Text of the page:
Geoffrey Chaucer - Troilus and Criseyde
Troilus and Criseyde.
Here Begins The Prologue To The Second Book.
O wind, O wind, the weather begins to clear, and carry
our sail out of these black waves. For in this sea my boat
labors so that my brain scarce can guide it. This sea I call
the tempestuous despair that Troilus had been in, but now
begin the first day of hope. O lady, my Clio
, be my Muse
and my aid from this point on to rhyme well this book until
I have done it! I need here no other art but yours. 10
And so I excuse myself to every lover; for I compose this
out of no strained sentiment of my own, but move it out of
Latin into my own tongue. And so for all this work I desire
neither thanks nor censure, but I pray you meekly not to
blame me if any word might be lame, for just as my author
said, I say the same. And though I speak of love without
due feeling, it is no wonder, for it is nothing new; a blind
man cannot judge colors well. 21
You know too that in a thousand years there is a change
in the forms of speech, and words which then were valuable
seem to us now wondrously trivial and strange; yet they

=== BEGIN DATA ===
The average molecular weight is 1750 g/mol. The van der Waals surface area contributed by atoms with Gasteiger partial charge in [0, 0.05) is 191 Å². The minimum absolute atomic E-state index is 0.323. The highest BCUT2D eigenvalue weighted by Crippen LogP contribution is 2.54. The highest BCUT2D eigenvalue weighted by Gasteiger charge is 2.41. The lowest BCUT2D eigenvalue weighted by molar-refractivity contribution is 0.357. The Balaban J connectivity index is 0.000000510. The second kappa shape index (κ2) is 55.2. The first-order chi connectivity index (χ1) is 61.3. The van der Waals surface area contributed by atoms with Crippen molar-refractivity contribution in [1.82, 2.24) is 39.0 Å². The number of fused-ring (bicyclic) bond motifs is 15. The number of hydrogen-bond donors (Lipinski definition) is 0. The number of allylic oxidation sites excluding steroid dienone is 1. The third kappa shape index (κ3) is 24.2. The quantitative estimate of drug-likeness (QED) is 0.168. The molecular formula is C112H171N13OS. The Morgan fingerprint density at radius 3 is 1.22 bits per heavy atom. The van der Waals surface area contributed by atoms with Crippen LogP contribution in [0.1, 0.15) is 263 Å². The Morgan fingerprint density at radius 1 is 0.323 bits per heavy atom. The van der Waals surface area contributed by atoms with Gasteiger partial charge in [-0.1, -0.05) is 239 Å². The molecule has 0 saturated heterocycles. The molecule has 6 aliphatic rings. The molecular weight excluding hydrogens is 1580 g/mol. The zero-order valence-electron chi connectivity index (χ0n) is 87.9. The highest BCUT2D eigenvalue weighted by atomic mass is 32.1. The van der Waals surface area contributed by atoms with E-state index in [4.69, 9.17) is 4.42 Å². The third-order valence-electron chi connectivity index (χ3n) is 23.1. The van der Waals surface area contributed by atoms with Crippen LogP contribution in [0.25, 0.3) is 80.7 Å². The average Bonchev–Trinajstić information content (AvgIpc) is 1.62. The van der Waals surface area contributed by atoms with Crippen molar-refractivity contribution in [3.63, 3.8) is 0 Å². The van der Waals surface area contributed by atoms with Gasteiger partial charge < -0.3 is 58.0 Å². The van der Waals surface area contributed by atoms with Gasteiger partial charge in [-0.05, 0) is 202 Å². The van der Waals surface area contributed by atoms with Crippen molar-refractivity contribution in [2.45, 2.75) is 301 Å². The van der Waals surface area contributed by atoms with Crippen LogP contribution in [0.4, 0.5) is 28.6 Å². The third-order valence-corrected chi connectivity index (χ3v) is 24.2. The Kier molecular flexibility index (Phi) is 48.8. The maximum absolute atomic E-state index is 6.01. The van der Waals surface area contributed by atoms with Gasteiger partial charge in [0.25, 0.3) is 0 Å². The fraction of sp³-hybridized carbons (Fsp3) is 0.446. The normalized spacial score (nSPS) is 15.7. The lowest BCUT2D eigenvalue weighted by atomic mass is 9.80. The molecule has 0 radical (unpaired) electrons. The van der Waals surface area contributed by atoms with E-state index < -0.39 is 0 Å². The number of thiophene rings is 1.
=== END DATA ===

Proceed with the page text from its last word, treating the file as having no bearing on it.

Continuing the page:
spoke them so, and they prospered as well in love then as
men do now. And in various ages and various lands, there
have been various customs to win love. 28
And therefore if it should happen that any lover in this
place would like to hear how the story describes Troilus’
coming into his lady’s favor, and thinks, “I would not
procure love in that way,” or wonders at his speech or his
doings, I do not know how it may be, but to me it is no
wonder. Every person who goes to Rome does not go by the
same road or the same means. In some lands all the sport
would be spoiled if men in love acted as men do here, as,
for instance, in public conduct or appearance, in formal
visiting, or in speaking their speeches. Therefore people say
each country has its own laws. And even in this place there
are scarcely three who have spoken and acted quite alike in
Clio. The Muse of History.
Author. His source.
love; this way may please one man, and that may please
Yet there is nothing that may not have been said by one or
another, just as one may choose to engrave in a tree, and
another in a stone wall, as it may happen. But since I have
begun, I will go on and follow my author as well as I can.
Here Ends The Prologue To The Second Book.
Here Begins The Second Book.
In May, the mother of glad months, when fresh flowers
that winter killed come to life again, blue and white and
red, and balmy breaths float over every meadow, when
from the white Bull
lavishes his bright beams, it
so happens, as I shall sing, on the third day of May, that
Pandarus too, for all his wise speech, felt his share of love’s
sharp arrows that, should he ever preach about love, often
made his hue entirely green. 60
That day a reverse in love happened to him, for which he
went to bed in woe and tossed and turned continually before